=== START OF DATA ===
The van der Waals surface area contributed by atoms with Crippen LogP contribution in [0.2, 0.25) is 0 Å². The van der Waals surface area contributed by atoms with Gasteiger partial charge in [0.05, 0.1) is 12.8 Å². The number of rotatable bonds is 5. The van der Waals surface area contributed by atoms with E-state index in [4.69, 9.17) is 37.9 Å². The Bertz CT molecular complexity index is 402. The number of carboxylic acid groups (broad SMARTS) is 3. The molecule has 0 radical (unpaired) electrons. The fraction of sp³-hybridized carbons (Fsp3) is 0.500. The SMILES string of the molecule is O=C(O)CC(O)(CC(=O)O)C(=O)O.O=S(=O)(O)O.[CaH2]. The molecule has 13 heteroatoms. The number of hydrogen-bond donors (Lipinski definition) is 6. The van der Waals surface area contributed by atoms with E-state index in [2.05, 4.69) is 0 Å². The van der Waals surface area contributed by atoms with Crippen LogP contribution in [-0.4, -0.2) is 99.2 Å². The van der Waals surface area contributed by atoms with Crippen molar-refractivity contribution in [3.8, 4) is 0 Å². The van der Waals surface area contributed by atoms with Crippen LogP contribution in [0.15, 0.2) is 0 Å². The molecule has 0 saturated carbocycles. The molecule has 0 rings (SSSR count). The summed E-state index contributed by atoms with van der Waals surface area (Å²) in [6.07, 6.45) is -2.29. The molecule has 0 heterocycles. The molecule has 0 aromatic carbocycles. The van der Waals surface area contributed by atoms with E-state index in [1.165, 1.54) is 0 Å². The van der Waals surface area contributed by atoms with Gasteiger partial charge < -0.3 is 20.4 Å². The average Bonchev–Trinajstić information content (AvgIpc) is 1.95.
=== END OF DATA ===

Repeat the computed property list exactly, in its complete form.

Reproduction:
The van der Waals surface area contributed by atoms with Crippen LogP contribution in [0.2, 0.25) is 0 Å². The van der Waals surface area contributed by atoms with Gasteiger partial charge in [0.05, 0.1) is 12.8 Å². The number of rotatable bonds is 5. The van der Waals surface area contributed by atoms with E-state index in [4.69, 9.17) is 37.9 Å². The Bertz CT molecular complexity index is 402. The number of carboxylic acid groups (broad SMARTS) is 3. The molecule has 0 radical (unpaired) electrons. The fraction of sp³-hybridized carbons (Fsp3) is 0.500. The SMILES string of the molecule is O=C(O)CC(O)(CC(=O)O)C(=O)O.O=S(=O)(O)O.[CaH2]. The molecule has 13 heteroatoms. The number of hydrogen-bond donors (Lipinski definition) is 6. The van der Waals surface area contributed by atoms with E-state index in [2.05, 4.69) is 0 Å². The van der Waals surface area contributed by atoms with Crippen LogP contribution in [-0.4, -0.2) is 99.2 Å². The van der Waals surface area contributed by atoms with Crippen molar-refractivity contribution in [3.8, 4) is 0 Å². The van der Waals surface area contributed by atoms with Crippen LogP contribution in [0.15, 0.2) is 0 Å². The molecule has 0 saturated carbocycles. The molecule has 0 rings (SSSR count). The summed E-state index contributed by atoms with van der Waals surface area (Å²) in [6.07, 6.45) is -2.29. The molecule has 0 heterocycles. The molecule has 0 aromatic carbocycles. The van der Waals surface area contributed by atoms with E-state index in [1.165, 1.54) is 0 Å². The van der Waals surface area contributed by atoms with Gasteiger partial charge < -0.3 is 20.4 Å². The average Bonchev–Trinajstić information content (AvgIpc) is 1.95.